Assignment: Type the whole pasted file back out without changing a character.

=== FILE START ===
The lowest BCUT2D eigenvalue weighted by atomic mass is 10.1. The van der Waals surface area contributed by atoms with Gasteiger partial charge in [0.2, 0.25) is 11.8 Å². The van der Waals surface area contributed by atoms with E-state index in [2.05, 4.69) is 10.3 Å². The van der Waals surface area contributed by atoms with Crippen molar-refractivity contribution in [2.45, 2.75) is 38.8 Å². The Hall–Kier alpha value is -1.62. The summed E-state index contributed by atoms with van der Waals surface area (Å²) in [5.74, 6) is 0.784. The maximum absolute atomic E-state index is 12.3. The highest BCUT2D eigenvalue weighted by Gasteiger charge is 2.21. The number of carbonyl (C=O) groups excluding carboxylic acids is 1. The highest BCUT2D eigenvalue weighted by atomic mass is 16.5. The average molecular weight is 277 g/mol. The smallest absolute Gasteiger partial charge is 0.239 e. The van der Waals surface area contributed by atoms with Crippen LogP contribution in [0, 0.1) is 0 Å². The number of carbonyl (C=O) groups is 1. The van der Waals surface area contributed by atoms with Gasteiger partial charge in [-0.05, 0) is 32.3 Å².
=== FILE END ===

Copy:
The lowest BCUT2D eigenvalue weighted by atomic mass is 10.1. The van der Waals surface area contributed by atoms with Gasteiger partial charge in [0.2, 0.25) is 11.8 Å². The van der Waals surface area contributed by atoms with E-state index in [2.05, 4.69) is 10.3 Å². The van der Waals surface area contributed by atoms with Crippen molar-refractivity contribution in [2.45, 2.75) is 38.8 Å². The Hall–Kier alpha value is -1.62. The summed E-state index contributed by atoms with van der Waals surface area (Å²) in [5.74, 6) is 0.784. The maximum absolute atomic E-state index is 12.3. The highest BCUT2D eigenvalue weighted by Gasteiger charge is 2.21. The number of carbonyl (C=O) groups excluding carboxylic acids is 1. The highest BCUT2D eigenvalue weighted by atomic mass is 16.5. The average molecular weight is 277 g/mol. The smallest absolute Gasteiger partial charge is 0.239 e. The van der Waals surface area contributed by atoms with Crippen LogP contribution in [0, 0.1) is 0 Å². The number of carbonyl (C=O) groups is 1. The van der Waals surface area contributed by atoms with Gasteiger partial charge in [-0.05, 0) is 32.3 Å².